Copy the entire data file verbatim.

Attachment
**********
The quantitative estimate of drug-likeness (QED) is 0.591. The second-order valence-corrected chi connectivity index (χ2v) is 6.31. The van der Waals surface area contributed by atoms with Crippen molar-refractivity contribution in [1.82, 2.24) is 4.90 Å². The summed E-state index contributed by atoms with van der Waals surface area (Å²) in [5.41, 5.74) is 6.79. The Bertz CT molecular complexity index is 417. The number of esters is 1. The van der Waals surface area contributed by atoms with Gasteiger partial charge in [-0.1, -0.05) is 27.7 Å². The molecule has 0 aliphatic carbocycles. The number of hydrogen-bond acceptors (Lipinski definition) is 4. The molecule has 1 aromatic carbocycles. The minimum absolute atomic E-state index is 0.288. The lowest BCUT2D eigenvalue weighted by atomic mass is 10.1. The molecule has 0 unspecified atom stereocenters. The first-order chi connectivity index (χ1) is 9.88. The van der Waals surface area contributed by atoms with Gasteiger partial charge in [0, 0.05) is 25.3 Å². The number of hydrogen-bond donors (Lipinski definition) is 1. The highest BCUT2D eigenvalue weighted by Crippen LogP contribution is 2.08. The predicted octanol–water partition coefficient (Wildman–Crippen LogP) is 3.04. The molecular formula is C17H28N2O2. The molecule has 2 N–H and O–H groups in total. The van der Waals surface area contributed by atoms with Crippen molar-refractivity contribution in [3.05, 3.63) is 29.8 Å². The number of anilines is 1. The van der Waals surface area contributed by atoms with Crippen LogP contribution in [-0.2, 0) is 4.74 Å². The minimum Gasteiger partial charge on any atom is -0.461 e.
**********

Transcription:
The quantitative estimate of drug-likeness (QED) is 0.591. The second-order valence-corrected chi connectivity index (χ2v) is 6.31. The van der Waals surface area contributed by atoms with Crippen molar-refractivity contribution in [1.82, 2.24) is 4.90 Å². The summed E-state index contributed by atoms with van der Waals surface area (Å²) in [5.41, 5.74) is 6.79. The Bertz CT molecular complexity index is 417. The number of esters is 1. The van der Waals surface area contributed by atoms with Gasteiger partial charge in [-0.1, -0.05) is 27.7 Å². The molecule has 0 aliphatic carbocycles. The number of hydrogen-bond acceptors (Lipinski definition) is 4. The molecule has 1 aromatic carbocycles. The minimum absolute atomic E-state index is 0.288. The lowest BCUT2D eigenvalue weighted by atomic mass is 10.1. The molecule has 0 unspecified atom stereocenters. The first-order chi connectivity index (χ1) is 9.88. The van der Waals surface area contributed by atoms with Gasteiger partial charge in [0, 0.05) is 25.3 Å². The number of hydrogen-bond donors (Lipinski definition) is 1. The highest BCUT2D eigenvalue weighted by Crippen LogP contribution is 2.08. The predicted octanol–water partition coefficient (Wildman–Crippen LogP) is 3.04. The molecular formula is C17H28N2O2. The molecule has 2 N–H and O–H groups in total. The van der Waals surface area contributed by atoms with Crippen molar-refractivity contribution in [3.05, 3.63) is 29.8 Å². The number of anilines is 1. The van der Waals surface area contributed by atoms with Crippen LogP contribution in [-0.2, 0) is 4.74 Å². The minimum Gasteiger partial charge on any atom is -0.461 e.